Tom Adler was the Rector. Enid was confirmed at Castor Church when she was about 12. Her mother was chapel, her father church, and her mother was confirmed at the Cathedral with Mary and Toby Jarvis. Sunday School was from 10-11am. She seems to remember only one 11am service a month; mostly they went to Evensong. Enid and her father would light the boiler for Christmas morning. They would take sticks, coal and paper. Stalwarts of the church were Eleanor Darby, and Charlie Neal Enid’s mother was on the PCC, and Enid joined in 1985; she then resigned in the 90s, and is now of course a churchwarden. The PCC secretary was Ernest Britten, a former URC minister.
After she left school, Enid worked in her parents’ shop. John was a driver for Barber and Ross, the suppliers. Enid was 15 when she met him, John was 24. They married at St Mary’s Marholm and moved into 7 Walton Road, where they have lived ever since. It was a council house when they moved in, in 1974, but after some trials with the council they bought it in 1976. The Rural Council was selling the houses, but then amalgamated with the City Council which was not selling at that time. Enid’s mother died on 3r October, and John and Enid’s son was born on 10th October, the day after her mother’s funeral. It was Harvest Festival that weekend.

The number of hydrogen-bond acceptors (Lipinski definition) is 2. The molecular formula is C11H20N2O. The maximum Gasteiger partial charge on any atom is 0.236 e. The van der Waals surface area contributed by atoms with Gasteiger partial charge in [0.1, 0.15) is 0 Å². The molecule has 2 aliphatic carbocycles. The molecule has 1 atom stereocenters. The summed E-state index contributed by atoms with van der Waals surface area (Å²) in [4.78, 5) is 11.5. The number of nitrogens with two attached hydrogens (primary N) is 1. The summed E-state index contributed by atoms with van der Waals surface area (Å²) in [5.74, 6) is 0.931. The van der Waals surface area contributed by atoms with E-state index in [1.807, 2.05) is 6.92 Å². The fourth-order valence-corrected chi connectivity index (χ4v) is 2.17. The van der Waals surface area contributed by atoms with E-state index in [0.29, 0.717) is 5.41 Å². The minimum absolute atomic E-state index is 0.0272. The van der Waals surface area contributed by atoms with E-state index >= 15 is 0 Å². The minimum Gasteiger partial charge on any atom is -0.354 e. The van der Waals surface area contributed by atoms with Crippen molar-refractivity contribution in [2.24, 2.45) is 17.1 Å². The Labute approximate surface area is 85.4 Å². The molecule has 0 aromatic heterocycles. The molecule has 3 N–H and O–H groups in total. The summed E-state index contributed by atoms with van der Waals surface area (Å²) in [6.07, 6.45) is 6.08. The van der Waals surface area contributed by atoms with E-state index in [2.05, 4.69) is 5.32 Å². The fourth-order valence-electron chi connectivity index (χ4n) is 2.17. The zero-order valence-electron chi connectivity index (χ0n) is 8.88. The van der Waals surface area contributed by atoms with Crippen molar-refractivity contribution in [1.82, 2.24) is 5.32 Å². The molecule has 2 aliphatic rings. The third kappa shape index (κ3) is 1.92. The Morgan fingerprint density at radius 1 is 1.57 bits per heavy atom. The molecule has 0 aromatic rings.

Many of the houses did not have running water, nor did the school. For lavatories, buckets were used which were emptied twice a week by Mr Abbot. He lived in the Almshouses on Stamford Road Marholm. They had no water; instead there was a tap in the archway, which people who lived there used, and so did many other people, including gypsies passing through. Mr Abbot then moved to Saltbox, a house along the Woodcroft Road, which was demolished in the 1960s.